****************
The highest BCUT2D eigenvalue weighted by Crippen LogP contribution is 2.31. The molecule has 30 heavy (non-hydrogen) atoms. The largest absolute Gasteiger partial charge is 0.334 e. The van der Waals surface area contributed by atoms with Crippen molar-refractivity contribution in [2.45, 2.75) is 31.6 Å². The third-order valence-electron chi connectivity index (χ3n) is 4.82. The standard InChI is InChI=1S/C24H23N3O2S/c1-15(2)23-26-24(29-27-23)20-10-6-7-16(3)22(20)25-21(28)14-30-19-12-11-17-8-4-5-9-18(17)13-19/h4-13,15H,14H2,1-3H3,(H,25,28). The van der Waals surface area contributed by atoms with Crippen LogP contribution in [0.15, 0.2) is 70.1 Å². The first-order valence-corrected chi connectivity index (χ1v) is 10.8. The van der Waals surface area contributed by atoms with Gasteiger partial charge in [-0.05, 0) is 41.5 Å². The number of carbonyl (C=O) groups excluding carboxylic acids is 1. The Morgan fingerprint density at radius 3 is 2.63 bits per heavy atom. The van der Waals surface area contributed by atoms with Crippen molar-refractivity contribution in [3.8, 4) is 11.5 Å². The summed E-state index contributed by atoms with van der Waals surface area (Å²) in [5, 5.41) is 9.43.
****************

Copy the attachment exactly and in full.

The highest BCUT2D eigenvalue weighted by Crippen LogP contribution is 2.31. The molecule has 30 heavy (non-hydrogen) atoms. The largest absolute Gasteiger partial charge is 0.334 e. The van der Waals surface area contributed by atoms with Crippen molar-refractivity contribution in [2.45, 2.75) is 31.6 Å². The third-order valence-electron chi connectivity index (χ3n) is 4.82. The standard InChI is InChI=1S/C24H23N3O2S/c1-15(2)23-26-24(29-27-23)20-10-6-7-16(3)22(20)25-21(28)14-30-19-12-11-17-8-4-5-9-18(17)13-19/h4-13,15H,14H2,1-3H3,(H,25,28). The van der Waals surface area contributed by atoms with Crippen LogP contribution in [0.15, 0.2) is 70.1 Å². The first-order valence-corrected chi connectivity index (χ1v) is 10.8. The van der Waals surface area contributed by atoms with Gasteiger partial charge in [-0.05, 0) is 41.5 Å². The number of carbonyl (C=O) groups excluding carboxylic acids is 1. The Morgan fingerprint density at radius 3 is 2.63 bits per heavy atom. The van der Waals surface area contributed by atoms with Crippen molar-refractivity contribution in [3.8, 4) is 11.5 Å². The summed E-state index contributed by atoms with van der Waals surface area (Å²) in [5, 5.41) is 9.43.